Saber Article Index

2019 Jan-feb

Mike Bodnar 307B N Main Copperas Cove, TX 76522 254-542-1961 E-mail:

I received a telephone call from Earl Kinard who said he was a SP5 Medic in HHC 15th MED at An Khe ‘66-’67. Earl mentioned something about he was in the Congressional Record. I ran his name on Google - as you can-and found an article from the Washington Post: judge-questions-prosecuting-physicians-aide/60b9598d-83fa-4bf8-98d5- fa0467357369/?noredirect=on&utm_term=.708f583ec084.

Earl was arrested and prosecuted by the D.C. government for misrepresenting himself as a medical practitioner. When questioned by a D.C. Superior Court judge he was told that he could continue performing routine medical functions as a physician’s assistant.


Judge Harry Greene said that Earl Kinard, a former medical corpsman in Vietnam and a trained physician’s assistant for thirteen years, appeared to be the victim of foot-dragging on the part of the D.C. government. The judge also questioned whether federal prosecutors could continue with their prosecution, the first of its kind in the city. You have to read the article to get all the details, but the judge allowed Earl, who had been licensed in Maryland and graduated from a Howard University program, to return to the clinic where he has worked for ten years, and said he found Kinard to be competent.

Earl is functioning as a physician’s assistant. The District’s effort to license physician’s assistants “is becoming inexcusably slow,” said Nicole Gara, legislative director of the American Academy of Physician Assistants.

From the Washington Post article: “There are about 18,000 physician’s assistants nationwide, and all but three states have some kind of licensing or certification procedure. Until the recent legislation was passed, physician’s assistants could practice in the District under the supervision of a licensed doctor without violating the law. Physician’s assistants, most of whom have had some medical background before enrolling in a two-year course, typically take medical histories, give physicals, make diagnoses, assist in surgery and, in some cases, write prescriptions.”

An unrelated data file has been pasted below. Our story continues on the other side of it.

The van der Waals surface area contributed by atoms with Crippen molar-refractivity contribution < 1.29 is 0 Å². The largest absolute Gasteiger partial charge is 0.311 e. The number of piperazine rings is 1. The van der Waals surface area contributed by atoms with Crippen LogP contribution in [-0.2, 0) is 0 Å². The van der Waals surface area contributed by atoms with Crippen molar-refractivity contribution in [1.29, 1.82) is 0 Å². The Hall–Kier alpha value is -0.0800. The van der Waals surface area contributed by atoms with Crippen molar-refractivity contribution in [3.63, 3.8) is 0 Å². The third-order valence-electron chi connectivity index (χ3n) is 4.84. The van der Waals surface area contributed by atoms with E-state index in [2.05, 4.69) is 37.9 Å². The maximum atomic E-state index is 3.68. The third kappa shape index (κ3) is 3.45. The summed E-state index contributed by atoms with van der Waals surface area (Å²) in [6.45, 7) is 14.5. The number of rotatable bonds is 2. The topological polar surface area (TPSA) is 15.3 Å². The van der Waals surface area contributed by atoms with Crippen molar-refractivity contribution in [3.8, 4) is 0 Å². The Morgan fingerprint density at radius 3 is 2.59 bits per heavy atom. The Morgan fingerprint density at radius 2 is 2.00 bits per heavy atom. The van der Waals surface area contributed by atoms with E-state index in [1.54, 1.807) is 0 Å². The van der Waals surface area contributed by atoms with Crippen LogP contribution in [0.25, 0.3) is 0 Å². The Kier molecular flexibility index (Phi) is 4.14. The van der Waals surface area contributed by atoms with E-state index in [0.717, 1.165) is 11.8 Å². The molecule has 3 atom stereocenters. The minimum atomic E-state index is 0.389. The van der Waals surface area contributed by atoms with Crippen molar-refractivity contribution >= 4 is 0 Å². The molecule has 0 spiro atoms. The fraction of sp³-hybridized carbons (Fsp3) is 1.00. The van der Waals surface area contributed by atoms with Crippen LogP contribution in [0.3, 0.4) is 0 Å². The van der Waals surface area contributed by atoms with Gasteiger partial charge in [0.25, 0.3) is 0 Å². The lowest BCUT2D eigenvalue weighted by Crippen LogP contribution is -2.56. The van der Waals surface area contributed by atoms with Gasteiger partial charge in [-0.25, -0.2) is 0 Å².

Earl said that although he was not in a 1st Cav combat unit, he learned a lot about medical practice during his time in 15th MED. He said he went out on every MEDCAP treating the local civilian populace which educated him and perked his continuing interest in medicine, enough to want to become a physician’s assistant when he got out of the Army. Earl said he had no previous interest in medicine before he was drafted.

Earl said he would like to hear from anyone who knew him in the Army. He said that he knew a MEDEVAC gunner in Ah Khe who was killed on one mission, assuming that when the gunner never returned. Earl said the door gunner went by the nickname ‘Buddha.” Another name Earl mentioned was Ray William Johnson. Earl is at (202) 441-0363. Earl apparently just started getting the Saber again, so he read my column and contact information.

I saw in the last Saber Taps section the names of 15th MED members Randy Brewer ‘67-’68 and David Cooper ‘70. From the website Last DEROS page: Randell “Randy” Johnson Brewer passed away at home 28 September 2018, in Biloxi, MS. Randy was born in 1946 in Marianna, FL. Randy was a crew chief in MEDEVAC and apparently later in the 101st Airborne Division Airmobile. He was at A Shau Valley, Khe Sanh, Da Nang, and Hue. His medals include the Air Medal, the Distinguished Flying Cross, and two Purple Hearts.

David Cooper passed away on 30 September 2018 at his home in Dallas, GA. He was born 13 July 1946, in Atlanta, GA. His Last DEROS reads, “Dave Cooper, aka ‘Coop’ served in the 15th MED Bn. as a Medic and a door gunner and was extremely proficient in both.”


R.I.P. to Randy and David. Carpe Diem to everyone else.

I received e-mail from Lynn Wellman  who asked me in response to the last column about the MEDEVAC Maintenance helicopter crash if those killed received a Purple Heart.


I would say no, because simply, you have to be wounded by the enemy, and that was a non-combat accident. I replied to Lynn to find out his unit, but I did not hear from him. I asked our Saber editor and she said his member information says he was in HHC 2 FSB ‘67, if I heard her correctly. Tina also researched deeper and found out that was in 1st Cav DISCOM.

Photo caption: MEDEVAC tail number 68-16429 which WO1 Arnold, SFC Brooks, & SP6 Conway died in crash near Song Be Bridge 25 Apr 70.

A l w a y s remembering our 1st Cav Troops on duty around the world; over and out.

FIRST TEAM! Garry Owen
Mike Bodnar
C 2\7 '69 MEDEVAC 1-7\70

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